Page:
The British number one revealed the sport's stars were likely to discuss the possibility of strike action at a meeting in Shanghai next month.
The threat has been criticised by some, but Navratilova, winner of 18 grand slam singles titles, believes the likes of Murray, Rafael Nadal, Novak Djokovic and Roger Federer would be right to flex their muscles should the powers that be not listen to their concerns.
She told BBC Radio 5 Live: "Of course tennis players want to play - that's what you train for.
"But if you feel you don't have control over how that's put together...
"If it's the only way they can get to that point, that's what they have to do - if they can unify themselves enough and if that's the last resort."
She went on: "I was complaining about the calendar being too long 25 years ago. We have shortened it on the women's side - I think the women play about a month less than the guys.
"But now, especially with Davis Cup, for Nadal or Djokovic or Federer the schedule is just untenable.
"Even Andy Murray - he does play Davis Cup but they (Great Britain) don't get that far - you cannot maintain that level of intensity and not put your body in hospital eventually."
With her doubles commitments, few players played more than Navratilova in her pomp.
But she feels the game is more punishing now than it ever has been.
"Nowadays the players travel much more than we did," she said.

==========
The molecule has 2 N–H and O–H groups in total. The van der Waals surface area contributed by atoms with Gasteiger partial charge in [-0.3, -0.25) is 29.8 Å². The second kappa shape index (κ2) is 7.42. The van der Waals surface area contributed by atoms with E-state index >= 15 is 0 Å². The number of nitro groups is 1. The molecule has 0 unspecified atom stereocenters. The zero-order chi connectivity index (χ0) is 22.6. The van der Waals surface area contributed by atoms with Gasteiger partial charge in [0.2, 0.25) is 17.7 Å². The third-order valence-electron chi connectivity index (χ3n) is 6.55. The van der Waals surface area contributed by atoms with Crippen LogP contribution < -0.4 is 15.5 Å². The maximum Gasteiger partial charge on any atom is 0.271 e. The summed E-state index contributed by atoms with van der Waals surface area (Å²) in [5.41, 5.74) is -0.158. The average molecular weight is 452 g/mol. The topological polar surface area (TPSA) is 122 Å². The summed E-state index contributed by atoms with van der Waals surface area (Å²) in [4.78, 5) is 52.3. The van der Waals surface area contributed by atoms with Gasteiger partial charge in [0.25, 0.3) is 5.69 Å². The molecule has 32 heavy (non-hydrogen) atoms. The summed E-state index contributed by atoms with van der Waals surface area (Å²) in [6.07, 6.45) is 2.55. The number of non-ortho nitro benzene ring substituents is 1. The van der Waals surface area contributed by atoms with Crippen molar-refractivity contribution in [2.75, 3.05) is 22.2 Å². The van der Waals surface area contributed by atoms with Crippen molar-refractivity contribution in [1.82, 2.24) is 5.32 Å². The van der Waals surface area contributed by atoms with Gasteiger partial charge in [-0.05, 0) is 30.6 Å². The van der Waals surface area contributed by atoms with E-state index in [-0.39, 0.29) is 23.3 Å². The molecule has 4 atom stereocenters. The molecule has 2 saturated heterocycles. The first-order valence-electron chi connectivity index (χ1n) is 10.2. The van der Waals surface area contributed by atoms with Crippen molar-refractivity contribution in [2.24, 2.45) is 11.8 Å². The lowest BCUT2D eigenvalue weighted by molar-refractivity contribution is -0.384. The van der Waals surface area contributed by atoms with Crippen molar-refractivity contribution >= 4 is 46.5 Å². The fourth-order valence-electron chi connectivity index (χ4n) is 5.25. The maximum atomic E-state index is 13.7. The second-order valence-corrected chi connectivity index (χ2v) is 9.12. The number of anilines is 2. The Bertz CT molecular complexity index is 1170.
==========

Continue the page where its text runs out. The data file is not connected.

"The schedule is more spread out over the whole world.
"They're playing on hard surfaces, with metal rackets, everybody hits the ball harder, it's definitely more taxing on the body.
"When someone in as unbelievable shape as Nadal runs out of gas at the US Open, it's too much.
"You only have one body, one career, you want to make the most of it. I don't see why Andy Murray should be criticised for taking control of his life."
Navratilova feels a strike by the world's top players would force the hand of the authorities.
"Without the top players, you really don't have anything and if they band together like that then the powers that be have to talk to them and listen to them," she said.
"They have been complaining about the long schedule for a long, long time and nothing has happened. The schedule is just as long.
"We're the only sport that does not have an off season.
"For the guys who are still playing in December, or even without the Davis Cup, they have about four weeks, then they start up in January.
"It's crazy, You can't do that year after year after year. It's going to take its toll which means you're career is going to be shorter, you're not going to play as well, you're going to be injured. Nobody wins in that scenario."